15 Things to Know Before Volunteering at an Animal Shelter

Thinking about becoming a shelter volunteer? Know what you’re getting into before volunteering at an animal shelter with our list of 15 things to consider.

Volunteering at an animal shelter
Volunteering at an animal shelter

Volunteering at an animal shelter can be a rewarding experience with many benefits. It also helps shelters that are low on labor continue their endless care of animals.

Shelters are not all created equal, and volunteering can be very different from one city to the next. If you’re thinking of helping out at your local shelter, there are some things you need to know before grabbing your volunteer T-shirt and diving straight in.

1. Time Commitment

Shelters may have a set schedule for their volunteers, so you might not be able to sign up for just an event or pop in when you have a free day. There might also be a minimum amount of hours to meet to keep your volunteer title, so always ask up front what’s expected of you.

One of the reasons I love my local shelter is their lack of requirements. I can stop by whenever I have free time, and they email me once per week with a list of upcoming events for which they need volunteers.

2. Training Requirements

You may be required to complete a training program or class before you can work at the shelter. Training may be given for each individual or, like at my shelter, held only once per month. Ask when the next training will be available and how long it will take.

3. Tasks Involved

This item is particularly important. What you may end up doing can be far from what you imagine.

Are you allergic to cats but not dogs, or vice versa? Do you detest poop but are happy to pass out fliers or answer the phones? There are many tasks involved for the shelter to keep running, so ask what is available and see which tasks you prefer to tackle.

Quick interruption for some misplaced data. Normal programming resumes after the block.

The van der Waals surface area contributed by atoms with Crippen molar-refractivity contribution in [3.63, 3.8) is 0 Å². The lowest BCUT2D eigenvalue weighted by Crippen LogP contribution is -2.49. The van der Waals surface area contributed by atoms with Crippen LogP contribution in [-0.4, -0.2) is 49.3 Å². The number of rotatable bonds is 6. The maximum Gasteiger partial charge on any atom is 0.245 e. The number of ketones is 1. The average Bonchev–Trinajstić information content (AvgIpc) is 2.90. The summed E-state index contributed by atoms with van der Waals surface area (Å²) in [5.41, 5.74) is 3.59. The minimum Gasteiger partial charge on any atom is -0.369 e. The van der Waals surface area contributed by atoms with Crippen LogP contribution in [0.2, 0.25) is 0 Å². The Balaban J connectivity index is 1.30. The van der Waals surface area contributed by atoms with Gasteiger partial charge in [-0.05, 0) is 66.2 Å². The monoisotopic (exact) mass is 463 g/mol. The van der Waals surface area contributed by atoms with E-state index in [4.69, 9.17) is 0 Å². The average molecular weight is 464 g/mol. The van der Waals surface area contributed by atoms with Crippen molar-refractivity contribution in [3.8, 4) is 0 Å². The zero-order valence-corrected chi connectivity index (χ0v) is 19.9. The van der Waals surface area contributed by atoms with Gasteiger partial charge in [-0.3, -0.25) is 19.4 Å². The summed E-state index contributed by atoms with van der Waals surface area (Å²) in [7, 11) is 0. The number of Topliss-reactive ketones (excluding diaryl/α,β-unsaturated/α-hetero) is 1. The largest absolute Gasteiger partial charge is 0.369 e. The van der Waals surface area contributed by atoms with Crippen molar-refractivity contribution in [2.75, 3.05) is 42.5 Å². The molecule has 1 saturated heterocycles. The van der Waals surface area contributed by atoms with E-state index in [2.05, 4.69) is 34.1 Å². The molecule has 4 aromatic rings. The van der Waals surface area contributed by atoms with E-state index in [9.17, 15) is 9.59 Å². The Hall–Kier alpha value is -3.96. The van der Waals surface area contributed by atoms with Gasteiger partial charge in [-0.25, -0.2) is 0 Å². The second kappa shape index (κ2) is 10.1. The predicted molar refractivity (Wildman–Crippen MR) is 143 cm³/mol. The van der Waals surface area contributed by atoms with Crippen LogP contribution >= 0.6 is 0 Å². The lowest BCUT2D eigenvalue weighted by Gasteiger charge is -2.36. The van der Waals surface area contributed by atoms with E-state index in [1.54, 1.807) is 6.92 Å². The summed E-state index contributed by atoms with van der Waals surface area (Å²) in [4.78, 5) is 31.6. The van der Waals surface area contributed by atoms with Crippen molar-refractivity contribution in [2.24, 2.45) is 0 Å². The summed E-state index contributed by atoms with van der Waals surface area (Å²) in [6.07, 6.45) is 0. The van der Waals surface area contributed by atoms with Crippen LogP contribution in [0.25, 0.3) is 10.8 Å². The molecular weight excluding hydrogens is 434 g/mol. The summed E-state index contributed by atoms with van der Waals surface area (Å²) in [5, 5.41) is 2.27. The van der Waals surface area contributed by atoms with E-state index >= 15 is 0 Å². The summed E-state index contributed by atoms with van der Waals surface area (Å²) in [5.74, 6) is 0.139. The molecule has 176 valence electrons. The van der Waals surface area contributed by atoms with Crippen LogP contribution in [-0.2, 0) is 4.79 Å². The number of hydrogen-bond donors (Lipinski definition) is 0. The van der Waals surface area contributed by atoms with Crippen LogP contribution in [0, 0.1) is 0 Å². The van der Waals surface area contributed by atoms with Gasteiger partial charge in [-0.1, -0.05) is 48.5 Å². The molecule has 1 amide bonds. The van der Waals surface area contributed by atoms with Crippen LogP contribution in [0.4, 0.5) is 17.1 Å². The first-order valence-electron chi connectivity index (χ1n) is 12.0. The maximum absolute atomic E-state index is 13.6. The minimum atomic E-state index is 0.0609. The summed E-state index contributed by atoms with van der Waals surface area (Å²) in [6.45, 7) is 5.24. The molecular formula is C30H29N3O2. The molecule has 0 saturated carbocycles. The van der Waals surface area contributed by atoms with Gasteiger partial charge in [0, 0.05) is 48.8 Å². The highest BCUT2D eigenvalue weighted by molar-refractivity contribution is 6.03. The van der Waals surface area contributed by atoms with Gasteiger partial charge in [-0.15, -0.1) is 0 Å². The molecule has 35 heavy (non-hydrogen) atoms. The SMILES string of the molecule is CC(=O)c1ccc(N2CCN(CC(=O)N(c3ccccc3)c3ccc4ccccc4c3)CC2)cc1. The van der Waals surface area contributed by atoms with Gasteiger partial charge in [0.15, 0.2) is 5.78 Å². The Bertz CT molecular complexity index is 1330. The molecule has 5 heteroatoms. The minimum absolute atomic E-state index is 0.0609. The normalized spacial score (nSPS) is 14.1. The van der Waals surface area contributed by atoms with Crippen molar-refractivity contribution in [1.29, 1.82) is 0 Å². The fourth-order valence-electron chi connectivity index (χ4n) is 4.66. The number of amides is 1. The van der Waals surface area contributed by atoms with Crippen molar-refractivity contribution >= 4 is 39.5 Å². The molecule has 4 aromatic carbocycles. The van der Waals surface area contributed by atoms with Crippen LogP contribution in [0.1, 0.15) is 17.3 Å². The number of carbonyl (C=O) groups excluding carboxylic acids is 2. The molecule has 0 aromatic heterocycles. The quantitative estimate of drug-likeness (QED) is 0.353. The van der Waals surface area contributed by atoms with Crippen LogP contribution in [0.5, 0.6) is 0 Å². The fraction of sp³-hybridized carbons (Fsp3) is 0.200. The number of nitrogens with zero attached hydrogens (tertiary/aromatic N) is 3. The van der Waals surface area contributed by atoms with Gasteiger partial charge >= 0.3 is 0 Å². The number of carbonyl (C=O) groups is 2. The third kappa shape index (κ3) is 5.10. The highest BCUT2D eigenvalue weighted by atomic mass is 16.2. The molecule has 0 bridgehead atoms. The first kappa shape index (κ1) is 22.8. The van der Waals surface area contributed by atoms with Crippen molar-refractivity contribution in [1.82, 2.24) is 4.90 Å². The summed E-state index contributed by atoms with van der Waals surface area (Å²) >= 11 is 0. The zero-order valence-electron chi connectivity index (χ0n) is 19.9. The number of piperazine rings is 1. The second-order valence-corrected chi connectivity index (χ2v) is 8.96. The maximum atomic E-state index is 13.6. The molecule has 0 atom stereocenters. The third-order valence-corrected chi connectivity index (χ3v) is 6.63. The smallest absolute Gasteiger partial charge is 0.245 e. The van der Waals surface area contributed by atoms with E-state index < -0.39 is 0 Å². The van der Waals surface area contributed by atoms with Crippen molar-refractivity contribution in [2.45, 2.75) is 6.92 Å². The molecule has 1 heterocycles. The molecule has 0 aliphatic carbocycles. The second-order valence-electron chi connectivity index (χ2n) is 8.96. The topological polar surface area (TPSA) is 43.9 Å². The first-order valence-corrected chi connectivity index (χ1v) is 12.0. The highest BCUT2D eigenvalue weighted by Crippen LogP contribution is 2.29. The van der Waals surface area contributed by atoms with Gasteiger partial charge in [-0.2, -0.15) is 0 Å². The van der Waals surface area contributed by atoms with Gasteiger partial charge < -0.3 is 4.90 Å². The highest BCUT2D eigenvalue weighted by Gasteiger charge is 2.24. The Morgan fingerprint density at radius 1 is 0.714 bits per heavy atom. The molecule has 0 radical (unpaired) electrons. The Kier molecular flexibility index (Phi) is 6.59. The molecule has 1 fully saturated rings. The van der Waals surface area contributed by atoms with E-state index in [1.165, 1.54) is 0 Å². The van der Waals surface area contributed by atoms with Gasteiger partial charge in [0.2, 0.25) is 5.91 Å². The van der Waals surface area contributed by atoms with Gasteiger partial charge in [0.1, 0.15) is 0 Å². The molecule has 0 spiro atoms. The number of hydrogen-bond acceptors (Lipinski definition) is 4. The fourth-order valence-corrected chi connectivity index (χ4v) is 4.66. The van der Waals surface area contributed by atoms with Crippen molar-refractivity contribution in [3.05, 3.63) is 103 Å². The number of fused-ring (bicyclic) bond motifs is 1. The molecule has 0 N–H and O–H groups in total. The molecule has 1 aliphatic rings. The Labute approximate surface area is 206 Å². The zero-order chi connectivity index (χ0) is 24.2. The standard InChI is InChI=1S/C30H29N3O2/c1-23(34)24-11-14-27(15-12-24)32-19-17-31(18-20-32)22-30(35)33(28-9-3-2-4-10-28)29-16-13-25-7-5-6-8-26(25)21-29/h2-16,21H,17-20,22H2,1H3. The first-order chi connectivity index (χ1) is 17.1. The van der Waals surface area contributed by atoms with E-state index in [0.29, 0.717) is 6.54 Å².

4. Animal Types and Sizes

Check to see what types of animals are housed or taken in at the shelter before signing up. Most shelters have cats and dogs, but some may take in birds, rats or snakes. If you have an aversion to any type of animal, ask which ones you will be expected to assist.

Some shelters, like mine, have separate buildings for cats and dogs. One volunteer was fearful of large dogs, but she was happy to help maintain the cat cottage for hours each day. With any luck, your shelter will have something that fits your preferences perfectly.

5. Weather Conditions

Indoor areas are normally climate-controlled, but you may have to work in outdoor areas or runs for the animals. Extreme heat or cold may be possible depending on your location, so be prepared to work with the elements or request indoor-only work.

6. Accident and Injury Policy

You may be volunteering at your own risk. Some facilities may require you to sign a waiver so that they will not be held liable if you are injured or involved in an accident. If this is a major concern for you, ask about it in advance.

7. Equipment Use

Different types of equipment may be required for certain jobs. Ask about the tools you will need to perform for your volunteering duties in case it’s something unexpected. Office work uses pretty standard equipment, but you might need to use pressure washers or construction equipment.

8. Noise Level

Even though shelters may take excellent care of their animals, even my own facility can be ear splitting with nonstop barking at times. The cat cottage is much quieter, but if noise is a concern you might want to ask where you will be working and with which animals. Ear plugs are not an unusual sight.

9. Scared Animals

Not every animal at the shelter is used to being there or enjoys their surroundings, and they may be just as scared of you as you are of them. As you get to know the animals, they can become more comfortable around you. If you are unsure about approaching an animal, ask a shelter employee for assistance first. Accidents can and do happen, and sometimes a scratch or bite is just a very scared animal’s way of trying to protect itself.

10. Applications

Shelters may require you to complete a paper or online application before you can be considered for volunteer work. These applications can vary greatly; some may ask for basic information such as your address or phone number, while others may require employment history, references and more. Ask for a sample application if it’s required, and feel free to ask questions about the information they are requesting.